I wonder what his father thinks of the trophy. Bucharest had always been something of an anomaly in this area, by failing to uphold the rich European tradition of bestowing truly hideous objects on proud men who surely deserve better. Last year at this tournament Gilles Simon hefted a cut glass bowl that was almost tasteful. I’m please to say that the BRD Nastase Tiriac Trophy has now fallen into line. The new trophy is an unrelieved eyesore, guaranteeing that even those future champions not suffering recent bereavement will have a tear in their eye. I hope Rosol wins another tournament soon, so that his trophy shelf features something a little less garish. Perhaps Umag. Or Montpellier.
Actually, there are plenty of other reasons to hope Rosol goes on to win more tournaments, which have nothing to do with trophies or his father. Wimbledon demonstrated to the world how uncompromising and aggressive he can be, and that when he finds his range he can be virtually unplayable. However, too often in the week-to-week grind of the tour he proves that and aggressive unwillingness to compromise isn’t quite enough to guarantee a ranking commensurate with one’s abilities. By winning Bucharest, Rosol has now risen to No.35, and is therefore within striking distance of a seeding at Roland Garros, and at Wimbledon. This does not feel inappropriate, and ensures, at the very least, that he and Nadal cannot meet in the second round. Perhaps they’ll meet in the final. Maybe that’s what today’s results really mean.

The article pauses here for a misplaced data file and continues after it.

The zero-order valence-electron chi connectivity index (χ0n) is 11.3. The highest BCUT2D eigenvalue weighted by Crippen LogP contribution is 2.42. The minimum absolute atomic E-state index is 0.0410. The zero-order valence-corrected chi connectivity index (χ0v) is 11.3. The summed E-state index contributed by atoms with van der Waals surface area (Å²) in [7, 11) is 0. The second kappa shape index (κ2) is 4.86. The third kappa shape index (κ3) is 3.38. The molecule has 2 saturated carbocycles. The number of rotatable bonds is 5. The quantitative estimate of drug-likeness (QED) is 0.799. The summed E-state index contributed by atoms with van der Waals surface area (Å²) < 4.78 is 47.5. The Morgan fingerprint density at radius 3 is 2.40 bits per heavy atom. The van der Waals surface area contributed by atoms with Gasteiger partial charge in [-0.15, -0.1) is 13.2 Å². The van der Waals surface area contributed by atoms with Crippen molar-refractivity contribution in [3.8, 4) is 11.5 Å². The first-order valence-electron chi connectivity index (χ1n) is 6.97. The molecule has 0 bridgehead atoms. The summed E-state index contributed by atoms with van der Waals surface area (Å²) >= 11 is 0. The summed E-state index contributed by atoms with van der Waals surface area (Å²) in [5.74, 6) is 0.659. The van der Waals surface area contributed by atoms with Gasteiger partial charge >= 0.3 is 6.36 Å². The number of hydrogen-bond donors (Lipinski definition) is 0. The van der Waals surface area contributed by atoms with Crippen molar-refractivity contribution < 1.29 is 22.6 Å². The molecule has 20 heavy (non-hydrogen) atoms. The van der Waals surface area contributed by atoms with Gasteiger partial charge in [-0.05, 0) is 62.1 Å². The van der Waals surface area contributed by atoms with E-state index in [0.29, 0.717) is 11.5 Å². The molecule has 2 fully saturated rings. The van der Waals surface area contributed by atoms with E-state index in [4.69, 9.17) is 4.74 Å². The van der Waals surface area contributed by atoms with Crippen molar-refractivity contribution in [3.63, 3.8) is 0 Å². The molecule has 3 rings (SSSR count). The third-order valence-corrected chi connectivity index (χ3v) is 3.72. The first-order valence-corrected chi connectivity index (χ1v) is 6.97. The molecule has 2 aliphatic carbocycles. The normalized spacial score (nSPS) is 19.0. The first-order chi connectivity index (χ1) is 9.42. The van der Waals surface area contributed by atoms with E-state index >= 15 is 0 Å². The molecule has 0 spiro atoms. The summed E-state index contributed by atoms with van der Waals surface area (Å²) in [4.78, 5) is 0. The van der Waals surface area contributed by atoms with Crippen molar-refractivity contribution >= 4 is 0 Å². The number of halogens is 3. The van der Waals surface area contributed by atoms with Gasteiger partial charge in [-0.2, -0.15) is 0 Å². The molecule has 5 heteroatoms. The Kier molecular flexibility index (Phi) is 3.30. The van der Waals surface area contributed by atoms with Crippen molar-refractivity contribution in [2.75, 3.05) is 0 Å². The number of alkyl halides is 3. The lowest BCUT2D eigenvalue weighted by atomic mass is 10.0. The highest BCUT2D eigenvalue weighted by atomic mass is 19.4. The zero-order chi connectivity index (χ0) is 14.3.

Then again, perhaps it’s all just a coincidence.